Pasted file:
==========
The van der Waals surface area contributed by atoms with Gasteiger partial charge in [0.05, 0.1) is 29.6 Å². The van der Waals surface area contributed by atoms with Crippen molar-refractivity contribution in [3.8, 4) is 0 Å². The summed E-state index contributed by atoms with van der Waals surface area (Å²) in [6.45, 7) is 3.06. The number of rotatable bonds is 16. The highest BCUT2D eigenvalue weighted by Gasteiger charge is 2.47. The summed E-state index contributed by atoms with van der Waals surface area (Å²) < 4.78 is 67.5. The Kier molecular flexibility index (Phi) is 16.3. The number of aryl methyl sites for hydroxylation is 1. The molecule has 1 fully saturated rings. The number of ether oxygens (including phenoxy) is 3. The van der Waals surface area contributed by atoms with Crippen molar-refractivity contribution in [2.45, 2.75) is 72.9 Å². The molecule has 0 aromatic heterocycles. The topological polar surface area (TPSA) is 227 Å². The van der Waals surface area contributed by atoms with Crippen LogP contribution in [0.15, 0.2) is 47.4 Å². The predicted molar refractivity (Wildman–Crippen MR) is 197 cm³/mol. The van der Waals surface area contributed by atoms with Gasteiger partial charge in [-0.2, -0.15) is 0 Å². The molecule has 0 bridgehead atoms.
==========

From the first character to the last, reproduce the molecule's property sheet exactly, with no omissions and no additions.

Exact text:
The van der Waals surface area contributed by atoms with Gasteiger partial charge in [0.05, 0.1) is 29.6 Å². The van der Waals surface area contributed by atoms with Crippen molar-refractivity contribution in [3.8, 4) is 0 Å². The summed E-state index contributed by atoms with van der Waals surface area (Å²) in [6.45, 7) is 3.06. The number of rotatable bonds is 16. The highest BCUT2D eigenvalue weighted by Gasteiger charge is 2.47. The summed E-state index contributed by atoms with van der Waals surface area (Å²) < 4.78 is 67.5. The Kier molecular flexibility index (Phi) is 16.3. The number of aryl methyl sites for hydroxylation is 1. The molecule has 1 fully saturated rings. The number of ether oxygens (including phenoxy) is 3. The van der Waals surface area contributed by atoms with Crippen molar-refractivity contribution in [2.45, 2.75) is 72.9 Å². The molecule has 0 aromatic heterocycles. The topological polar surface area (TPSA) is 227 Å². The van der Waals surface area contributed by atoms with Crippen LogP contribution in [0.15, 0.2) is 47.4 Å². The predicted molar refractivity (Wildman–Crippen MR) is 197 cm³/mol. The van der Waals surface area contributed by atoms with Gasteiger partial charge in [-0.2, -0.15) is 0 Å². The molecule has 0 bridgehead atoms.